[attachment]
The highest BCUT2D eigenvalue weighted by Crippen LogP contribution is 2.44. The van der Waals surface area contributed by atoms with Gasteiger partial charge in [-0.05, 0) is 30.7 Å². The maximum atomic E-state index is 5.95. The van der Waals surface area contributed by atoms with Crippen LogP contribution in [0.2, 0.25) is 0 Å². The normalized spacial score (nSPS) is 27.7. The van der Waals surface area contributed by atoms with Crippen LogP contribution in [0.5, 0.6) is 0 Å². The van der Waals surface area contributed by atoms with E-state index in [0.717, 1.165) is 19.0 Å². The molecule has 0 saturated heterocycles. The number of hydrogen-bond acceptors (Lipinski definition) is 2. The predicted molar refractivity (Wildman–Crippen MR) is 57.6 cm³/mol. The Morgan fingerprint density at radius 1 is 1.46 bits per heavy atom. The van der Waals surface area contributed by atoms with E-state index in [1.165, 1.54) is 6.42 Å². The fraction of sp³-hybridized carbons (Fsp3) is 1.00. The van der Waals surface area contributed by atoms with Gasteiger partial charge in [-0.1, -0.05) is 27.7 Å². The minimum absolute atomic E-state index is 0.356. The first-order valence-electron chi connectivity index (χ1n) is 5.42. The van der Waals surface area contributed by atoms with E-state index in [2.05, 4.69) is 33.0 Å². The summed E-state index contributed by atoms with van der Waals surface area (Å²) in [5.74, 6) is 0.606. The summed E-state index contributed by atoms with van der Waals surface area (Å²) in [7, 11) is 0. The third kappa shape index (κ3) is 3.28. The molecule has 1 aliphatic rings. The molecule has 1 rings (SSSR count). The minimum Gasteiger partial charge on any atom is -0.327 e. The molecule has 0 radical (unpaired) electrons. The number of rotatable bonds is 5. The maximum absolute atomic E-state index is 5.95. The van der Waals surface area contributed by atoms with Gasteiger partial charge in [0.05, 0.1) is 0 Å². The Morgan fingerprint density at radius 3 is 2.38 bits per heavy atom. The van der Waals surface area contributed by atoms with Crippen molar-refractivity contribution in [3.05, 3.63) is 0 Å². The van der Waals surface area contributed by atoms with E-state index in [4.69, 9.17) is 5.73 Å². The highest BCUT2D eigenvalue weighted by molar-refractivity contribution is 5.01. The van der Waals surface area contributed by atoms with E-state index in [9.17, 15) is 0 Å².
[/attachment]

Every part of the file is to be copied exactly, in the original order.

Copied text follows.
The highest BCUT2D eigenvalue weighted by Crippen LogP contribution is 2.44. The van der Waals surface area contributed by atoms with Gasteiger partial charge in [-0.05, 0) is 30.7 Å². The maximum atomic E-state index is 5.95. The van der Waals surface area contributed by atoms with Crippen LogP contribution in [0.2, 0.25) is 0 Å². The normalized spacial score (nSPS) is 27.7. The van der Waals surface area contributed by atoms with Crippen LogP contribution in [0.5, 0.6) is 0 Å². The van der Waals surface area contributed by atoms with E-state index in [0.717, 1.165) is 19.0 Å². The molecule has 0 saturated heterocycles. The number of hydrogen-bond acceptors (Lipinski definition) is 2. The predicted molar refractivity (Wildman–Crippen MR) is 57.6 cm³/mol. The Morgan fingerprint density at radius 1 is 1.46 bits per heavy atom. The van der Waals surface area contributed by atoms with E-state index in [1.165, 1.54) is 6.42 Å². The fraction of sp³-hybridized carbons (Fsp3) is 1.00. The van der Waals surface area contributed by atoms with Gasteiger partial charge in [-0.1, -0.05) is 27.7 Å². The minimum absolute atomic E-state index is 0.356. The first-order valence-electron chi connectivity index (χ1n) is 5.42. The van der Waals surface area contributed by atoms with E-state index in [2.05, 4.69) is 33.0 Å². The summed E-state index contributed by atoms with van der Waals surface area (Å²) in [5.74, 6) is 0.606. The summed E-state index contributed by atoms with van der Waals surface area (Å²) in [7, 11) is 0. The third kappa shape index (κ3) is 3.28. The molecule has 1 aliphatic rings. The molecule has 1 rings (SSSR count). The minimum Gasteiger partial charge on any atom is -0.327 e. The molecule has 0 radical (unpaired) electrons. The number of rotatable bonds is 5. The maximum absolute atomic E-state index is 5.95. The van der Waals surface area contributed by atoms with Gasteiger partial charge in [0.05, 0.1) is 0 Å². The Morgan fingerprint density at radius 3 is 2.38 bits per heavy atom. The van der Waals surface area contributed by atoms with Crippen molar-refractivity contribution in [3.05, 3.63) is 0 Å². The van der Waals surface area contributed by atoms with E-state index in [4.69, 9.17) is 5.73 Å². The highest BCUT2D eigenvalue weighted by molar-refractivity contribution is 5.01. The van der Waals surface area contributed by atoms with E-state index in [9.17, 15) is 0 Å².